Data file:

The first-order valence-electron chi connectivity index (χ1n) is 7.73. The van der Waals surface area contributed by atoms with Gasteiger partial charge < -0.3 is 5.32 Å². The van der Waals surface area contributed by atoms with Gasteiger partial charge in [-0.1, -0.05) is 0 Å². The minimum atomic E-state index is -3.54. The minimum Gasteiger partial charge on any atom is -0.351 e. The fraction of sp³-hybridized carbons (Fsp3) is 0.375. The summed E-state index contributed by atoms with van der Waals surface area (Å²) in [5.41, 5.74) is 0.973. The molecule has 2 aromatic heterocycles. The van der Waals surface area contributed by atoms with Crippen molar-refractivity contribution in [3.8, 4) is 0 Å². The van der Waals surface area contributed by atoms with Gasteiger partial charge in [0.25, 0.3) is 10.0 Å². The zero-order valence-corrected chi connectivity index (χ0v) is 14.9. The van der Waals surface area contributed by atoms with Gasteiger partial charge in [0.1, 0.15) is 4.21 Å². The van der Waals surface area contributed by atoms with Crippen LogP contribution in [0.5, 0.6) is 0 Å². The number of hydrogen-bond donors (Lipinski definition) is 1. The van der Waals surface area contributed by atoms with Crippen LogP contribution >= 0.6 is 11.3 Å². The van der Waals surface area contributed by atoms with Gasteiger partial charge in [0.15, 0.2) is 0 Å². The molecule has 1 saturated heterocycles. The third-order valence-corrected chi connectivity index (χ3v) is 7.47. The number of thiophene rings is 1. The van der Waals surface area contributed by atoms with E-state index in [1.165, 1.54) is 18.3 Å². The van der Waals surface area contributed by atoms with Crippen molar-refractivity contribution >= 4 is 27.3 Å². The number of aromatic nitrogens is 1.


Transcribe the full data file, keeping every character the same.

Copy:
The first-order valence-electron chi connectivity index (χ1n) is 7.73. The van der Waals surface area contributed by atoms with Gasteiger partial charge < -0.3 is 5.32 Å². The van der Waals surface area contributed by atoms with Gasteiger partial charge in [-0.1, -0.05) is 0 Å². The minimum atomic E-state index is -3.54. The minimum Gasteiger partial charge on any atom is -0.351 e. The fraction of sp³-hybridized carbons (Fsp3) is 0.375. The summed E-state index contributed by atoms with van der Waals surface area (Å²) in [5.41, 5.74) is 0.973. The molecule has 2 aromatic heterocycles. The van der Waals surface area contributed by atoms with Crippen molar-refractivity contribution in [3.8, 4) is 0 Å². The van der Waals surface area contributed by atoms with Gasteiger partial charge in [0.25, 0.3) is 10.0 Å². The zero-order valence-corrected chi connectivity index (χ0v) is 14.9. The van der Waals surface area contributed by atoms with Gasteiger partial charge in [0.1, 0.15) is 4.21 Å². The van der Waals surface area contributed by atoms with Crippen LogP contribution in [0.5, 0.6) is 0 Å². The number of hydrogen-bond donors (Lipinski definition) is 1. The van der Waals surface area contributed by atoms with Crippen LogP contribution >= 0.6 is 11.3 Å². The van der Waals surface area contributed by atoms with Gasteiger partial charge in [0.15, 0.2) is 0 Å². The molecule has 1 saturated heterocycles. The third-order valence-corrected chi connectivity index (χ3v) is 7.47. The number of thiophene rings is 1. The van der Waals surface area contributed by atoms with E-state index in [1.165, 1.54) is 18.3 Å². The van der Waals surface area contributed by atoms with Crippen molar-refractivity contribution >= 4 is 27.3 Å². The number of aromatic nitrogens is 1.